The Southern Railway was formed in 1923, and comprised the South Eastern & Chatham Railway (SECR), the London, Brighton & South Coast Railway (LBSC), the London & South Western Railway (LSWR), plus the Isle of Wight Railways and a few minor companies. The main companies' works for wagon building were at Ashford (SECR), Lancing, near Worthing (LBSC) and Eastleigh (LSWR). Each had their entrenched way of doing things, leading to minor variations in batches of wagons of the same type built at more than one works.
NOTE: on this page, kits are listed in order of our reference number, rather than by railway company.
C6 SR 12ton 8 Plank Open Wagon Kit
A numerous type, our kit is for the 9' wheelbase unfitted design (D1379), with "Freighter" double-sided brakes. These were also used as engineers wagons – many were converted to carry cable drums for electrification work between 1950-70. However, after an accident in which an unfastened top door struck a passenger train, their use for spoil was banned.
NOTE: the kit represents an Ashford-built wagon. This works (unlike Eastleigh) did not bevel the top edge of the body sheeting (planks). When built and painted, the body sides were fairly smooth, with little evidence of plank edges until shrinkage took place.
See C96 below for 10ft. wheelbase version.
C7 SR 25ton Brake Van Kit
Above : LH ducket/equal plank type (SR early livery) ¦ RH ducket/unequal planks (BR Dept. livery)
Built between 1928 and 1948, some were still in use in the late '90s. The kit allows the construction of one of several body types: equal or unequal planked, left or right handed duckets. Optional sandboxes. Kits produced from May 2010 have a single window on the end of the cabin for the "as-built" vans. Extra window frames for the BR modifications are included.
See C95 below for 15 ton version.
C33 LBSC/SR 5 plank Open Wagon Kit
The standard LBSC open (D1369), with body style as built from 1912-26. The later wagons built by the SR all had flat topped ends. 400 of these were transferred by the Southern Railway to the Isle of Wight, where some remained in use until the end of steam and closure of Medina Wharf in 1966. With sheet rail & flat end option. See a preserved wagon at the Bluebell Railway.
C50 SR 5 plank Open (D1380) Wagon Kit
Built in 1930-31, these wagons used underframe parts from LSWR wagons and were known as "Rebuild Type 1" (D1380).
There were 900 of these wagons built, 17' 6" over headstocks with a 9' 0" wheelbase. The kit has LSWR-style buffer bodies, plus axleboxes and doorsprings of the type used on these wagons. A later version with similar bodywork had a 10' wheelbase, some of this type were built as BR D1/34
C55 SR 40ton Ballast Hopper Wagon Kit
Built in 1928, this design was based on the LSWR hoppers and continued through two other SR versions to the BR Walrus & Sealion/Seacow. The bogies in the kit are one-piece frames and stretcher, with separate axleboxes. This early type had single door controls rather than the double-ended style found on all the later variations.
Due to the wagons' tendency to sag in the middle, the full length centre door could become extremely difficult to operate, as the operating rod had a centre bearing which got tight when the hopper sagged. Five of these and one of the later batches went to Northern Ireland, and one is now preserved by the RPSI. They were used during relaying of the NIR Bleach Green - Antrim line in 2000, although the above-mentioned door problem caused some difficulty.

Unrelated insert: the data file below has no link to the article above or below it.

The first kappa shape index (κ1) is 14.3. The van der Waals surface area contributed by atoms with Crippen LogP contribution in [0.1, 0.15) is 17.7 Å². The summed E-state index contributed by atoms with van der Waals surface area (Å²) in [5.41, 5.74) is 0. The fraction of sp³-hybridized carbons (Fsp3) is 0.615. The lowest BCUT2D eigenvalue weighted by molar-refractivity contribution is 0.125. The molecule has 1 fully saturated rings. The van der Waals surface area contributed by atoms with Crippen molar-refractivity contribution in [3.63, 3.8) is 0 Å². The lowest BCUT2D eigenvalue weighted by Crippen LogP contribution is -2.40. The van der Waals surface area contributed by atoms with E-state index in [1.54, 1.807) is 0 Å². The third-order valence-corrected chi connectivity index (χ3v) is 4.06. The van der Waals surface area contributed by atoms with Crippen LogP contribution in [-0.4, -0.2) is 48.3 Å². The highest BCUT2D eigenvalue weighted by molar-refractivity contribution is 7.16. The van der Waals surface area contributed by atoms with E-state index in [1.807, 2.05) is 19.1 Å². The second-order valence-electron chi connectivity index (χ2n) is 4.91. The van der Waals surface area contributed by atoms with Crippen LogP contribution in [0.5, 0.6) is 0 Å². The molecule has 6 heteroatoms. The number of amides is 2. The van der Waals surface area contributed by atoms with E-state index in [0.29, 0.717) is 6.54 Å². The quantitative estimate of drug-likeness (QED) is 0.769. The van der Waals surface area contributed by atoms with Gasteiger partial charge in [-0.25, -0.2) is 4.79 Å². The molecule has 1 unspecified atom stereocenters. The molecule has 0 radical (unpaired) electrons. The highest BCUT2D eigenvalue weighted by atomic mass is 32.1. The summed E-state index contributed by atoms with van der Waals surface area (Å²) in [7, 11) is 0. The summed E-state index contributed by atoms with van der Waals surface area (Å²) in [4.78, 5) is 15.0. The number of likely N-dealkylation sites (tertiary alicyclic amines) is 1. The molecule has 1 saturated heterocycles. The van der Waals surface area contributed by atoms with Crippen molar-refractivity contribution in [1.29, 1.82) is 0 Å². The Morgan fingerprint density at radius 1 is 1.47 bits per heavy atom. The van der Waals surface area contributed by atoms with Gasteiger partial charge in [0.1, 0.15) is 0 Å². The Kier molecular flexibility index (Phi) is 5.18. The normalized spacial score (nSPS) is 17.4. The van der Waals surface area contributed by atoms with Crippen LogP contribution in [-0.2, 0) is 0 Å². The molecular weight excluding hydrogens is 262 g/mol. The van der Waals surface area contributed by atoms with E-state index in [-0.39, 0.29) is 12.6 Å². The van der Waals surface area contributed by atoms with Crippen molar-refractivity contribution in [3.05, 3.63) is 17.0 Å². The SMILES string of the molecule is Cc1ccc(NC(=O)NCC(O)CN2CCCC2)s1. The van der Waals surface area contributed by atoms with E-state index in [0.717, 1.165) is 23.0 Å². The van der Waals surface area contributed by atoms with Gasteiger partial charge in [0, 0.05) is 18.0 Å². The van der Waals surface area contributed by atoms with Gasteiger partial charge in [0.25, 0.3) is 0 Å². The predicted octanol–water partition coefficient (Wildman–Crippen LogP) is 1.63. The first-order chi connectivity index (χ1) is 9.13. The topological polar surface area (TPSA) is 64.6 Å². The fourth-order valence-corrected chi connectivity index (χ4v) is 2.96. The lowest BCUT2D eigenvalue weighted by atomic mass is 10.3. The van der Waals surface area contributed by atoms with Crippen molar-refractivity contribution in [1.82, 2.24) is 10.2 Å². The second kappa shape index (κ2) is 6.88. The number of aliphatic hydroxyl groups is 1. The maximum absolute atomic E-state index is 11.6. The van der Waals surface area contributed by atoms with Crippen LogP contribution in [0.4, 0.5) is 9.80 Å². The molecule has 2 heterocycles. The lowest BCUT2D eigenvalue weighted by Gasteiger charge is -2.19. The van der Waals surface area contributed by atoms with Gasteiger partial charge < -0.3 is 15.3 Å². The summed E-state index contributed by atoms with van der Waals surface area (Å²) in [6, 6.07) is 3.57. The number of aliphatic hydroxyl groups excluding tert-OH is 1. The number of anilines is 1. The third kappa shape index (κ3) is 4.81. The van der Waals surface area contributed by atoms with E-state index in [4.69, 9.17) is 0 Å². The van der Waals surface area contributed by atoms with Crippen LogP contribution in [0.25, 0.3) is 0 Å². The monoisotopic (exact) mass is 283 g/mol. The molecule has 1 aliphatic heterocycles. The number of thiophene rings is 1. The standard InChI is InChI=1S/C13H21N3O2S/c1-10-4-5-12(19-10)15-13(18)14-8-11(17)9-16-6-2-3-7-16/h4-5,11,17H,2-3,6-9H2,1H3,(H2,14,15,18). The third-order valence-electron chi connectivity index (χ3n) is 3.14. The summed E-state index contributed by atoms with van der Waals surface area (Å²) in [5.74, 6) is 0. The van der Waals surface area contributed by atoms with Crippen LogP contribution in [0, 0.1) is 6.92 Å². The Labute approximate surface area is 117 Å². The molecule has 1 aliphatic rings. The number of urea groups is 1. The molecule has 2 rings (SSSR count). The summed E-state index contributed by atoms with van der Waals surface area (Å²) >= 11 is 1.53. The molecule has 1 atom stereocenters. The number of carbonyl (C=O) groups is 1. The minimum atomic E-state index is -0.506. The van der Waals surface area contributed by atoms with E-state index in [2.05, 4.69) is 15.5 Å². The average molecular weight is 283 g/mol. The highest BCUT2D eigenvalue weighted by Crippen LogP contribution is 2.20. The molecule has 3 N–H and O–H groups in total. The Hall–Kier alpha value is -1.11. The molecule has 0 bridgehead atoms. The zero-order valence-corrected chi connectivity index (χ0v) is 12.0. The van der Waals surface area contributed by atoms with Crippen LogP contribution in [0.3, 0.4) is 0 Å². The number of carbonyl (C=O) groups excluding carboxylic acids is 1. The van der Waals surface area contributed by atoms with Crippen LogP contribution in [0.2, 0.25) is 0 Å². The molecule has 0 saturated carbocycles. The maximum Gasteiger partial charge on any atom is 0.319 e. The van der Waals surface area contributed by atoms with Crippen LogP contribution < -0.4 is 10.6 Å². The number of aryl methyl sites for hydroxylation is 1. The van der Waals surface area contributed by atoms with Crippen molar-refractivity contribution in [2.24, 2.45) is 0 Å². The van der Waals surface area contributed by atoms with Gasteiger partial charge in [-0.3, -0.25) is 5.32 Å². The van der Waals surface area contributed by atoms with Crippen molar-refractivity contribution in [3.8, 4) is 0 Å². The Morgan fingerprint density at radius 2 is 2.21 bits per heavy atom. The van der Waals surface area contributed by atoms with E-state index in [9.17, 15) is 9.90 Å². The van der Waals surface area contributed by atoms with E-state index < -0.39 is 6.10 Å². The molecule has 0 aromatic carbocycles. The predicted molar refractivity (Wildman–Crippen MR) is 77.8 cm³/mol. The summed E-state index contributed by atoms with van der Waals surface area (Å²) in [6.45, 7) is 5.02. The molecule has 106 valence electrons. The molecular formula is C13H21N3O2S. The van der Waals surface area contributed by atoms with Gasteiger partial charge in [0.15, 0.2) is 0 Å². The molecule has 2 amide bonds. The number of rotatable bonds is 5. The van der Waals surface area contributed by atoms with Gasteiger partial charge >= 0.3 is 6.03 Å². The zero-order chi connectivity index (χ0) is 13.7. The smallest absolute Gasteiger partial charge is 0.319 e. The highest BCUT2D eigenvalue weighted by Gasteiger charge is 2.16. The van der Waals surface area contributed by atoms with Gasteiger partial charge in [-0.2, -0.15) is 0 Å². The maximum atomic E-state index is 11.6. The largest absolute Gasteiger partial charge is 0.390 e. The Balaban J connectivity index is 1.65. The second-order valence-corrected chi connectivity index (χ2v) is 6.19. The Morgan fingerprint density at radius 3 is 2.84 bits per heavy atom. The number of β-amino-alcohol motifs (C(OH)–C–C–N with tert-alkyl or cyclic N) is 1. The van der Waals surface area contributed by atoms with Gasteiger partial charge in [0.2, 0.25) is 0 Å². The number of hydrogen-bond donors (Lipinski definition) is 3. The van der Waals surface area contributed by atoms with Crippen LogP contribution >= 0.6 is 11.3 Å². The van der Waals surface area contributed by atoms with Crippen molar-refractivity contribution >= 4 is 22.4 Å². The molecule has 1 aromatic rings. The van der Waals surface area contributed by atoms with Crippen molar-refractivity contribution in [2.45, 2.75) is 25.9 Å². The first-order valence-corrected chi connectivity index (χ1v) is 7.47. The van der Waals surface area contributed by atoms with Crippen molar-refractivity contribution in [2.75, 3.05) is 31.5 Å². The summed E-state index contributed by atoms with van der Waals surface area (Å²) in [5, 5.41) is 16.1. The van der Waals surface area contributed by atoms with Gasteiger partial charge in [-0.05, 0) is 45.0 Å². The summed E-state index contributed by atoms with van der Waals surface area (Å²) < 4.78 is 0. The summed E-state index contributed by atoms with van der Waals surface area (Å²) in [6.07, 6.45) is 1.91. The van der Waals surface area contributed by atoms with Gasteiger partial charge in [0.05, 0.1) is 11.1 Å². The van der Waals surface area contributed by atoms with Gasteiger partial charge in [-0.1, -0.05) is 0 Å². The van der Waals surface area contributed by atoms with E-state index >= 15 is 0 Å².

C59 SR 13ton 8 plank Mineral Wagon Kit
100 of these were built between 1945 and 1946. They were SR Diagram 1390. Another 1,850 were built for the LNER (their D192). NOTE: kits supplied via model shops usually have a non-bottom door floor.
C66 SECR 12ton 7 plank Open Wagon Kit
This design was built between 1919 and 1926. They became SR Diagram 1355, and some lasted until about 1970. RH picture shows an SR built D1355, which all had a sheet rail when new. The last design of LSWR open wagons was very similar.
C67 SR 40ton Ballast Hopper Wagon Kit
This is the third type with cast "AAR" bogies built in 1947. The slope of the hoppers had become steeper, apparently because the stone being quarried at Meldon did not "flow" as well as that being used when the 1928 hoppers were built. The BR Walrus (Kit C65) which followed was very similar, although these had GWR-style plate bogies which were somewhat less reliable.
C77 SECR 2 plank Ballast Wagon Kit (D1344)
120 of these were built between 1919 and 1923. The kit has extra parts to fit along the edge of the floor for the "as built" overhanging floor wagons (Left-hand picture).
In later years they were seen all over the Southern Railway/Region system, some wagons lasting until the early 1970s. A few ended up on the Western Region, when in a ridiculous moving of Region boundaries, the western end of the Salisbury - Exeter line became part of the Western Region, putting the Broadclyst PW depôt over the border, together with its wagons (right-hand picture – lettering panels, which include the black/red oxide, can be emailed (jpg) on request for you to print onto thin paper).
C78 SECR "Dancehall" Brake Van Kit (D1560)
Built from 1923-26. The right-hand picture shows a preserved van at Sheffield Park on the Bluebell Railway. The kit could be modified to represent the earlier 1921-built vans of D1559 There are extra parts to allow the Departmental "Ballast Brake Van" conversion of 10 vans in 1953 to be built (with ONE verandah boxed in). Several of these vans were air-piped and survived until the 1990s. The last survivors were ZPO DS55466, ZXW DS55476 (BBV), ZXV DS55493 (BBV), ZTO DS55509, ZTO DS55512
Above left: BR Ballast Brake conversion option.
Above right: modification to the earlier D1559 van. 1mm sq. plastic strip added below the side and footstep hangers thinned to represent the rod hangers (This seemed easier than changing them to plastic rod).
C79 LSWR 12/15ton 8 plank Open Wagon Kit (SR D1316)
Over 1342 of these were built between 1904 and 1925. Some lasted until the 1960s. These were larger than most 4 wheel merchandise wagons, there was increased capacity, with an improved tare weight : load weight ratio, although most were later down-rated to 12 tons.
The kit has "one piece" solebars and floor. The sheet rail is optional – later wagons, including the SR-built ones, didn't have sheet rails. The buffers are separate mouldings, making it easier to fit sprung buffers if required.
The kit can be assembled with or without the sheet rail and "door controller" arm – both the "without" options need the mounting plates to be cut off the body. Single lever brakes can also be modelled.
The larger capacity seems to have been a similar exercise to the GWR "Felix Pole" 20ton wagons used in South Wales. The LSWR was a rather long thin system, with spread-out population centres, so reducing the amount of "dead" weight being hauled about must have seemed a good idea.